As for stress, well, many people with MS, me included, feel that either sudden or chronic high levels of stress do not mix well with MS. I’m not sure that anyone really understands how this works. But my subjective experience is that there is a real effect. Does it actually bring MS on in a person who might otherwise have dodged that bullet? I have no idea. My guess is that, as with most bad events in life, a combination of of things have to go wrong (maybe genetic susceptibility, virus exposure, other environmental factors such as stress or whatever) and they need to go wrong at once in a sod’s law sort of way in order to trigger the MS switch to the ‘on’ position. But I don’t know. One thing’s for sure - it’s complicated.



Hi Alison,

I never had a conversation with an neurologist about my symptoms from years ago yet. To be honest (and a bit thick) I never knew what a Neurologist was till friday gone when I was told I had to see one. I will be seeing one tomorrow and I will explain everything. Hopefully then she will be able to tell me which MS I have.

Thank you for your comments.

Hazel x

Hi, I have been also diagnosed with ms a few weeks ago my gp told me it was a possibility from the start so feel I have been through the greiveing prosess and now I’m at the denial phase thinking they jumped the gun, the diferent stages they say oin this site is so true.

I’m also 29 and symptoms only started year after year from hell in work as my boss was also a b***** and ive been really stressed I still have problems trying to keep strees levels down as I am a stress head my boss was fired so thats a plus.

My symptoms are pretty much the same numbness in legs and arms and started from a tingle in my index finger and have had the numbness pins and needles across my stomach and facial numbness was the start of it, Ive had to types of eye pain one where it feels like its pushing out only had this with one of my eyes and a stabbing pain which ive had in both at times havent had any pain in eyes for about 1 month now thank god as I hate itstill numbness on my right side at mo and fatigue is hitting me badly think I’ve been over doing getting ready for crimbo and all.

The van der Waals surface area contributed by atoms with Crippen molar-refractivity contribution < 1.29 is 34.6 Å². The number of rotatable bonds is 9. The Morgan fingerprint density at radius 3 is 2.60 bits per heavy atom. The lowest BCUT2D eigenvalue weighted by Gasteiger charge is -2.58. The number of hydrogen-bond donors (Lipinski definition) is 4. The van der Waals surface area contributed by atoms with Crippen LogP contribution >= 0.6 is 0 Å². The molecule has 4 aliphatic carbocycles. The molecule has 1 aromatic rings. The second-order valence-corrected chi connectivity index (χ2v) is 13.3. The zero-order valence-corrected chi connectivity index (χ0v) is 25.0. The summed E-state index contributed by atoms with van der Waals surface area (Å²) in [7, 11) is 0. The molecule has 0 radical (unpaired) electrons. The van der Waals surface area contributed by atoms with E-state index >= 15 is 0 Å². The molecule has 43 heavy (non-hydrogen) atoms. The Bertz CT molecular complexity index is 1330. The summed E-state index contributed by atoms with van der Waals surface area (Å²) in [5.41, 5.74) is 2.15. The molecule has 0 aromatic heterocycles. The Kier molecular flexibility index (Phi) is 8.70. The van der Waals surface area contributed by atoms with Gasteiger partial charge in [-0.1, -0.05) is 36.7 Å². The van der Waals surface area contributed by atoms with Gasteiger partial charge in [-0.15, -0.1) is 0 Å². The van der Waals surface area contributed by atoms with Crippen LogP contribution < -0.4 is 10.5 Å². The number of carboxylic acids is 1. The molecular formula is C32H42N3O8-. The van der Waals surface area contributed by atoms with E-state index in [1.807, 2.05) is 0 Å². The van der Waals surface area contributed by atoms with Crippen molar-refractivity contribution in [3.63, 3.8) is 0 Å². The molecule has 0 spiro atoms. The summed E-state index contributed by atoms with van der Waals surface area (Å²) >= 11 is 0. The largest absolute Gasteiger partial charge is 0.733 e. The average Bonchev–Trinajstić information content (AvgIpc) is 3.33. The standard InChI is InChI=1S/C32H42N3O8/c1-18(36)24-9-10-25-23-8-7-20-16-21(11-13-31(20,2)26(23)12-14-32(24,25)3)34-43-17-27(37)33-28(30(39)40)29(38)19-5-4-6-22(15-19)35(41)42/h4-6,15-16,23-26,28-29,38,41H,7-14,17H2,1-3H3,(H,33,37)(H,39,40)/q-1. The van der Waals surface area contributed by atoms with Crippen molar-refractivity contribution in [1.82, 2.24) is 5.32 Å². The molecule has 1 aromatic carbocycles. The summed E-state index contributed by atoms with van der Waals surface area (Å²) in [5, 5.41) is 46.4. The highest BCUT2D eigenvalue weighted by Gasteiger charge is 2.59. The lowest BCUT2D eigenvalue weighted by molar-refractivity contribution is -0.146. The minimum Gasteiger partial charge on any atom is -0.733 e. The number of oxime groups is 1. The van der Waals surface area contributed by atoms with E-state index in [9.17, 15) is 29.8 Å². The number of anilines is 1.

all the best

mel x

Hi Mel,

We sound very similar :slight_smile:

My boss has left to another building for a promotion (thank god) but my mother is going through a bad patch as her meds have been changed and she is acting very oddly. So I keep thinking about it and my legs start tingling (not sure if this is paranoia from the diagnosis) . Once I get to this appointment in the morning at 9:45am, I hope to feel better with lots of knowledge from the nurse. The main one now is fatigue but I thought it was normal for me to feel this tierd. I have just been told about the MS bringing that symptom. Funny, I am starting to laugh about it because there is no cure, so best just get on with it. I deffo think babies are on the cards next year before I get to old and can’t play with them.

Hazel x

Sorry for your dx Hazel. It is a shock and takes a lot of time to get your head round it. You do have a great attitude though - it’s true we can’t change or cure it and the best thing to do is to get on with your life. Loads of people on here have had babies with an MS dx, so it shows you that people can cope with it. Good luck with your appointment tomorrow. I hope it helps you by arming you with lots of helpful info. Thinking of you, Teresa xx

Hope all went well today, it was only 20 years ago that they was able to start treating MS its only a matter of time before they find a cure I’m quite hopeful.

I’ve already got to children a boy and girl they cheer me up and keep me going its a joy to have children especially this time of year.

all the best

mel x

Hope all went well today, it was only 20 years ago that they was able to start treating MS its only a matter of time before they find a cure I’m quite hopeful.

I’ve already got to children a boy and girl they cheer me up and keep me going its a joy to have children especially this time of year.

all the best

mel x

Hi Hazel Welcome from another newly diagnosed. I would add my tuppence worth about DVLA. By law, you must inform them once diagnosed. You must also tell your insurance company immediately. Technically you are driving without insurance and if you are involved in an accident, regardless of whose fault it is, the ramifications for you are not worth it. It’s two quick telephone calls that will cover your back.

Hi hazel Hope your appointment went ok yesterday was thinking of you X